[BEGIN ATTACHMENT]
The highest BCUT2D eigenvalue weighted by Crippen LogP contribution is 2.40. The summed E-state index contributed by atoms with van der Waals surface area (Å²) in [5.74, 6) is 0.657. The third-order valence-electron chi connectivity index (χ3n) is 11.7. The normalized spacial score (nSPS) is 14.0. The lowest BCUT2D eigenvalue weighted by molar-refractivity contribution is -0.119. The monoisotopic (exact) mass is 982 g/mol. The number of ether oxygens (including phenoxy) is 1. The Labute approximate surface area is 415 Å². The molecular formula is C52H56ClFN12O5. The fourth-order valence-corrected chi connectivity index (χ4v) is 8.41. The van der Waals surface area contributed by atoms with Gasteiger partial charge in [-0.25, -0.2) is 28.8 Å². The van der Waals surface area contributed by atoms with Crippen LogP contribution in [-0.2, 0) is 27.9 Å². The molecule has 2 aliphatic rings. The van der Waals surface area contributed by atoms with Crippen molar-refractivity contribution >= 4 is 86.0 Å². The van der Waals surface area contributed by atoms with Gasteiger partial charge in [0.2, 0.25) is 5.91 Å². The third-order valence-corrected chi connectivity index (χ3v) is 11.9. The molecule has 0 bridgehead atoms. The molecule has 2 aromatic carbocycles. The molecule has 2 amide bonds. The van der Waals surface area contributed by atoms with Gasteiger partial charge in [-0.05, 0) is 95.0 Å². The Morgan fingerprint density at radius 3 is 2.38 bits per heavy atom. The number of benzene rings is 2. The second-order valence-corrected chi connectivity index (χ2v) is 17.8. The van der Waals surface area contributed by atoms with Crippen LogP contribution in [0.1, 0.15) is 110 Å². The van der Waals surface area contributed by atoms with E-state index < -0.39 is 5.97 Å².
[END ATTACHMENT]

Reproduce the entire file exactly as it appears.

The highest BCUT2D eigenvalue weighted by Crippen LogP contribution is 2.40. The summed E-state index contributed by atoms with van der Waals surface area (Å²) in [5.74, 6) is 0.657. The third-order valence-electron chi connectivity index (χ3n) is 11.7. The normalized spacial score (nSPS) is 14.0. The lowest BCUT2D eigenvalue weighted by molar-refractivity contribution is -0.119. The monoisotopic (exact) mass is 982 g/mol. The number of ether oxygens (including phenoxy) is 1. The Labute approximate surface area is 415 Å². The molecular formula is C52H56ClFN12O5. The fourth-order valence-corrected chi connectivity index (χ4v) is 8.41. The van der Waals surface area contributed by atoms with Gasteiger partial charge in [-0.25, -0.2) is 28.8 Å². The van der Waals surface area contributed by atoms with Crippen LogP contribution in [-0.2, 0) is 27.9 Å². The molecule has 2 aliphatic rings. The van der Waals surface area contributed by atoms with Crippen molar-refractivity contribution >= 4 is 86.0 Å². The van der Waals surface area contributed by atoms with Gasteiger partial charge in [0.2, 0.25) is 5.91 Å². The third-order valence-corrected chi connectivity index (χ3v) is 11.9. The molecule has 0 bridgehead atoms. The molecule has 2 aromatic carbocycles. The molecule has 2 amide bonds. The van der Waals surface area contributed by atoms with Gasteiger partial charge in [-0.05, 0) is 95.0 Å². The Morgan fingerprint density at radius 3 is 2.38 bits per heavy atom. The number of benzene rings is 2. The second-order valence-corrected chi connectivity index (χ2v) is 17.8. The van der Waals surface area contributed by atoms with Crippen LogP contribution in [0.1, 0.15) is 110 Å². The van der Waals surface area contributed by atoms with E-state index < -0.39 is 5.97 Å².